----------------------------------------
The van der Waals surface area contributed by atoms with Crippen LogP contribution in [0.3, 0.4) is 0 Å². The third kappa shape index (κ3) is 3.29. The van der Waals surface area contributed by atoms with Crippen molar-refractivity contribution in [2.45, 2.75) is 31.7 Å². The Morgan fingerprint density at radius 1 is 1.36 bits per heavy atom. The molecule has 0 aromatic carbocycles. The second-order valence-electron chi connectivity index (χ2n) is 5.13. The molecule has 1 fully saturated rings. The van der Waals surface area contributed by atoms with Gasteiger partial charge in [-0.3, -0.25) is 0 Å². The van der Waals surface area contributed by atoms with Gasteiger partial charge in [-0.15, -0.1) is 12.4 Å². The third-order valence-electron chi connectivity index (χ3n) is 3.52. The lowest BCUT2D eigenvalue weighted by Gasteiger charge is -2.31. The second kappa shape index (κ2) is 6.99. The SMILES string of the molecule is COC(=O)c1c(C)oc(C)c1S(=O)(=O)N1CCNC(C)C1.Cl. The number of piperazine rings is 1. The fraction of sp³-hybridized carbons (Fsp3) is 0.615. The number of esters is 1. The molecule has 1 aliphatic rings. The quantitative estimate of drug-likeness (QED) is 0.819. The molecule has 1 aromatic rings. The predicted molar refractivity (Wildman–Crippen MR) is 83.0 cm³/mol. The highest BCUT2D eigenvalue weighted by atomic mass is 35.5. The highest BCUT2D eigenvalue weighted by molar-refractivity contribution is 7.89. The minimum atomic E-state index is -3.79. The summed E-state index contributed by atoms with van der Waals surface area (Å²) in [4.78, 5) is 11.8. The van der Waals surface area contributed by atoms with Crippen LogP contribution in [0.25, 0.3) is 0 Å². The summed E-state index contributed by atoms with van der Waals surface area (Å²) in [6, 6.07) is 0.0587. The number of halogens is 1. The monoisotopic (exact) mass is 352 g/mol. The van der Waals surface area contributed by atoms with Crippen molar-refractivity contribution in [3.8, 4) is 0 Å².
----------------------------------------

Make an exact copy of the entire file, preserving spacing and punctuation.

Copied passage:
The van der Waals surface area contributed by atoms with Crippen LogP contribution in [0.3, 0.4) is 0 Å². The third kappa shape index (κ3) is 3.29. The van der Waals surface area contributed by atoms with Crippen molar-refractivity contribution in [2.45, 2.75) is 31.7 Å². The Morgan fingerprint density at radius 1 is 1.36 bits per heavy atom. The molecule has 0 aromatic carbocycles. The second-order valence-electron chi connectivity index (χ2n) is 5.13. The molecule has 1 fully saturated rings. The van der Waals surface area contributed by atoms with Gasteiger partial charge in [-0.3, -0.25) is 0 Å². The van der Waals surface area contributed by atoms with Gasteiger partial charge in [-0.15, -0.1) is 12.4 Å². The third-order valence-electron chi connectivity index (χ3n) is 3.52. The lowest BCUT2D eigenvalue weighted by Gasteiger charge is -2.31. The second kappa shape index (κ2) is 6.99. The SMILES string of the molecule is COC(=O)c1c(C)oc(C)c1S(=O)(=O)N1CCNC(C)C1.Cl. The number of piperazine rings is 1. The fraction of sp³-hybridized carbons (Fsp3) is 0.615. The number of esters is 1. The molecule has 1 aliphatic rings. The quantitative estimate of drug-likeness (QED) is 0.819. The molecule has 1 aromatic rings. The predicted molar refractivity (Wildman–Crippen MR) is 83.0 cm³/mol. The highest BCUT2D eigenvalue weighted by atomic mass is 35.5. The highest BCUT2D eigenvalue weighted by molar-refractivity contribution is 7.89. The minimum atomic E-state index is -3.79. The summed E-state index contributed by atoms with van der Waals surface area (Å²) in [4.78, 5) is 11.8. The van der Waals surface area contributed by atoms with Crippen LogP contribution in [0.25, 0.3) is 0 Å². The summed E-state index contributed by atoms with van der Waals surface area (Å²) in [6, 6.07) is 0.0587. The number of halogens is 1. The monoisotopic (exact) mass is 352 g/mol. The van der Waals surface area contributed by atoms with Crippen molar-refractivity contribution in [3.8, 4) is 0 Å².